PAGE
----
Moving to a world where we look at power as not one of “power over” but rather as “power with” is a major step. Perhaps nowhere is this most visible than with the global concerns over climate change. Just last month we saw the release of the International Panel on Climate Change’s recent report that sees catastrophe less than a generation away if we don’t dramatically reverse direction in our consumption and release of carbon. This is not something one community or one nation can adequately confront. It should unite us as one human family on a single planet with a shared future. Does one nation believe it can or should try to survive the potential catastrophe alone? Especially if that nation is more responsible per capita than any other nation for the coming catastrophe?

Economist Jared Bernstein made an interesting point years ago describing basic worldviews distinctions between YOYO’s and WITT’s. YOYO’s Bernstein says, are those that believe that You're On Your Own, the pull-yourself-up-by-the- bootstraps approach and that hard work is all that is necessary for success. WITT’s, Bernstein argues, believe that We’re  In This Together and believe more in fundamental democracy and giving a hand-up as captured in the New Deal.

Roosevelt expanded that idea from application within the U.S. to consideration for a global family. While the US was a main driver of this post-WWII effort, we reserved for ourselves and the other four permanent members of the UN Security Council, a power-over veto that has hampered the possibility of reaching the promise from which the UN was born. This perhaps was cornerstone of what has been the US belief in its own exceptionalism. Unfortunately it is an anathema of a truly global democracy that Roosevelt hope to evolve. In recent years as Philippe Sands so clearly depicts as does Professor Stephen Walt of Harvard  in his new tome, The Hell of Good Intentions: America’s Foreign Policy Elite and the Decline of U.S. Primacy (2018), America has defied international agreements whenever they are inconvenient. It’s an abuse of power and the rest of the world recognizes the hypocrisy, even if we citizens are in denial.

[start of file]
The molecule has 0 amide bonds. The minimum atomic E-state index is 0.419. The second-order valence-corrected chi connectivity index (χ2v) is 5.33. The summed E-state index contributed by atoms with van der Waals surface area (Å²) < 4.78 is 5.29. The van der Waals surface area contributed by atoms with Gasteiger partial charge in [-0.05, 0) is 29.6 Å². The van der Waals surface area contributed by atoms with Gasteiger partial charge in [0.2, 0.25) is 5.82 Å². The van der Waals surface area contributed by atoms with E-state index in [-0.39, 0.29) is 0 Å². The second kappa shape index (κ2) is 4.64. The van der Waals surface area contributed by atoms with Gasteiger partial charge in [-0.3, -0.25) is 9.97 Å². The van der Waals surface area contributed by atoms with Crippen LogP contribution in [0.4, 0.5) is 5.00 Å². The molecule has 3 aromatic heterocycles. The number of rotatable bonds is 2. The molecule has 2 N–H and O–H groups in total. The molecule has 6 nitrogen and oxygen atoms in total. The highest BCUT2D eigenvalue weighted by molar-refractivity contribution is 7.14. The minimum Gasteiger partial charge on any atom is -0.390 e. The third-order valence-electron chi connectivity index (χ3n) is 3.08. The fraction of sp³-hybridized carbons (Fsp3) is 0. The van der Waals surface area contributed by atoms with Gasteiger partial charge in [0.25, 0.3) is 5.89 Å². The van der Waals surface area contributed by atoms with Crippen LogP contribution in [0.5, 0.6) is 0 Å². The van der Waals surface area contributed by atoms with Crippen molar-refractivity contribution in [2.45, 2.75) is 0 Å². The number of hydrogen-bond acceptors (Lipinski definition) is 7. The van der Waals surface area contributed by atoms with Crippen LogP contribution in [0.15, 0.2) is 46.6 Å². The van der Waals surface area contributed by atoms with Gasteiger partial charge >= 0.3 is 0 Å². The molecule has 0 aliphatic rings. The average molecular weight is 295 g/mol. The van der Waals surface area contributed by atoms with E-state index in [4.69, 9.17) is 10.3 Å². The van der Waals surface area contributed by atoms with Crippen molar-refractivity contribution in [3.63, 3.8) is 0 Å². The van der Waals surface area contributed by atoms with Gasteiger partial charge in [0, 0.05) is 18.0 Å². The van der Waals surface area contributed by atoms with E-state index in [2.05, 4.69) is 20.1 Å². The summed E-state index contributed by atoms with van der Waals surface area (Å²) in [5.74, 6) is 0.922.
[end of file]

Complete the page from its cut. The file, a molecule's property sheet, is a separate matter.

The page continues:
The Hell of Good Intentions

Saturday, November 3, 2018

The Limits of Our Thoughts

The reading pile keeps getting bigger. Each morning upon grabbing the coffee and nestling into a corner of the couch, I reach for one of the books in my reading pile. On the coffee table in front of the couch are the magazines that pile up – The Sun, The Atlantic, The Nation, Yes Magazine.